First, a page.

At the end of October it was announced that Pepperl + Fuchs of Mannheim, also in Germany, a family-owned company well known for industrial sensor systems and explosion protection in general, had acquired the whole business of ecom instruments GmbH. In this way P+F adds to their existing (static) explosion protection portfolio and know-how offering by including mobile devices and solutions.

Dr Gunther Kegel, CEO of P+F, commented “In ecom instruments we found an industry pioneer with 15% growth rate lately who, for decades, proved and strengthened his technology leadership in mobile explosion protection and now complements our offering with a competitive portfolio reaching far into the future”.

“Besides the expanded product portfolio we can see new opportunities arising along the entire value added chain. With this we can not only strengthen our offering in the field of explosion protection, but we can achieve a much better market position – with a partner from our region – and consequently generate new solutions around the complex of Industrie 4.0”.

Rolf Neid, the Founder and Managing Partner of ecom Instruments, commented: “The expertise in explosion protection and the wide-spread international sales force of Pepperl+Fuchs made them our favourite partner from the very beginning. Our innovative devices do not only fill a gap in their portfolio, but allow ecom instruments and Pepperl+Fuchs to develop future business models and solutions at the Center of Competence at Assamstadt to gain access to the enormous growth potential of the ongoing digitalization of industry”.

P+F hazardous area business

The P+F Process Automation Division is world-market leader in the field of explosion protection in hazardous areas using intrinsic safety. Furthermore, the Division offers large varieties of application-oriented system solutions for process industries. The portfolio consists of analogue isolation barriers, fieldbus topology systems, remote I/O systems, HART interfaces, level control sensors, purge systems, HMI devices, as well as power supplies and signalling devices.

The P+F UK factory in Wednesbury, in the Midlands, produces Exd and Exe junction boxes, cabinets and control panels and switching systems for hazardous area use, plus accessories such as light fittings, floodlights and beacons for hazardous areas. The factory, originally known as Walsall Ltd, was acquired by P+F in 2009, and a visit to see the expanded operation in 2012 was reported on Processingtalk.info – see the story “P+F invests in factory for Exd, Exe housings

Emerson acquires PermaSense

Emerson has announced the acquisition of UK-based Permasense Ltd, a leading provider of non-intrusive corrosion monitoring technologies for the offshore and onshore oil production, refining, chemical, power, pipelines, metals and mining and other industries. Permasense monitoring systems use unique sensor technology, wireless data delivery and advanced analytics to continuously monitor for metal loss from corrosion or erosion in pipes, pipelines or vessels, and reliably deliver high-integrity data from even the harshest environments.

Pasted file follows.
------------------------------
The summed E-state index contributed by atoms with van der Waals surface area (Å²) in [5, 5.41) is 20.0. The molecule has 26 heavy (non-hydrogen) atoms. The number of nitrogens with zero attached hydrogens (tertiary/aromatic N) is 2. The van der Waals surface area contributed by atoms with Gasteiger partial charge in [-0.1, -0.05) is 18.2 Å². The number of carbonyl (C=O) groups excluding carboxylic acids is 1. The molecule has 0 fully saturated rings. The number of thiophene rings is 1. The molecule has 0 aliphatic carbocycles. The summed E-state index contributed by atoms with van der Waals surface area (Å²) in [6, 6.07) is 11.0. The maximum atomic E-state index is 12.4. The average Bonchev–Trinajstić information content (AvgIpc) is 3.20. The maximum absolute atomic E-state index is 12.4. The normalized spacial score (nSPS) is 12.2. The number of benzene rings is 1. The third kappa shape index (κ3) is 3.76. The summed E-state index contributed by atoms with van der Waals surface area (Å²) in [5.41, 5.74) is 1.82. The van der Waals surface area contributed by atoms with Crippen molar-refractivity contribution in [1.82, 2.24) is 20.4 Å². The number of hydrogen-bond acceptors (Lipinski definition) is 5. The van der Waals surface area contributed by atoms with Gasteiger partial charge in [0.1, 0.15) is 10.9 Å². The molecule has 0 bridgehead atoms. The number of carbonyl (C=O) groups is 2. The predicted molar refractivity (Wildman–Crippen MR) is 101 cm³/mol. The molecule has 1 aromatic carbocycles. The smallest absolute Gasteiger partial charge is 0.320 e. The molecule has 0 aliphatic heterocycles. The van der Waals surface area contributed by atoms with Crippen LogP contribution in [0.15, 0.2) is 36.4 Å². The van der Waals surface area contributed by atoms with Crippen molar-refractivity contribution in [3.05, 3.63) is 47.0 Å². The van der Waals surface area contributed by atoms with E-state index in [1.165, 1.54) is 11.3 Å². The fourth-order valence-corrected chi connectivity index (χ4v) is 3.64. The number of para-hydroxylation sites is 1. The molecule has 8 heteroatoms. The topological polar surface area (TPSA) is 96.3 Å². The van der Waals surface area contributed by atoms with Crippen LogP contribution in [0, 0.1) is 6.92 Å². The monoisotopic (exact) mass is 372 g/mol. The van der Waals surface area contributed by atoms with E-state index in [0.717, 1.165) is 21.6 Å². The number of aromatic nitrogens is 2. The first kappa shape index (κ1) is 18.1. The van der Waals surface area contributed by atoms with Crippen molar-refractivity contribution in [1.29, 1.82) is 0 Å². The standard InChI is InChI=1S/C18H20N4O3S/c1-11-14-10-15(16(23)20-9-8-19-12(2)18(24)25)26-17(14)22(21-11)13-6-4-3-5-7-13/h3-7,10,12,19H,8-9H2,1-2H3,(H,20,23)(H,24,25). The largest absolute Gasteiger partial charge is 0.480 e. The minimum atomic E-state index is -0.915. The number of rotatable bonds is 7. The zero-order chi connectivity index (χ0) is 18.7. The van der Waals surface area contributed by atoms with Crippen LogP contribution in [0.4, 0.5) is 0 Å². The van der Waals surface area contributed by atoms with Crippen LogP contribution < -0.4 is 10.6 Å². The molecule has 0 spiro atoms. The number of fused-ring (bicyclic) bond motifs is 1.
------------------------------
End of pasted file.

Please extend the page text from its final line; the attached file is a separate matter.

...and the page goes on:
The acquisition represents another step forward in the Emerson strategy to invest in its core business platforms and expand in markets that hold significant long-term growth opportunity.

“Corrosion and erosion can significantly impact the safe and reliable operation of our industrial customers’ infrastructure, which can have dire consequences. Wireless non-intrusive corrosion monitoring is a transformational shift that helps customers immediately understand the health and integrity of their infrastructure in real-time and enables them to fully optimise their operations while maximising safety,” said Mike Train, president, Emerson Automation Solutions. “For example, with the increasing complexity of the types of crude oil coming into a refinery, corrosion is becoming a significant issue in the uptime and profitability of a refinery. Now refinery infrastructure can be monitored and controlled using this non-intrusive technology.”

The Permasense product line will become part of the Rosemount portfolio of measurement and analytical technologies. Permasense technologies complement the Emerson Roxar intrusive corrosion monitoring and non-intrusive sand management systems and strengthen the company’s Pervasive Sensing applications that provide customers a more complete view of their operations and facilities. With Permasense and Roxar technologies in its portfolio, Emerson will be the largest provider of integrity and corrosion management solutions in the marketplace.

Lal Karsanbhai, group vp, measurement and analytical technologies, Emerson Automation Solutions, added: “The addition of patented Permasense technologies along with our existing Roxar technologies enables Emerson to provide customers with a more complete corrosion monitoring solution and a clearer picture into the performance of their infrastructure based on what they’re demanding of it and the strategies needed to optimise production.”

Central to Permasense corrosion monitoring systems are sensors that employ proven ultrasonic wall thickness measurement principles. The sensors are battery powered and communicate wirelessly, which minimises the cost of installation and enables use in remote areas and on a large scale. The sensors are also designed so they can be deployed in hazardous areas.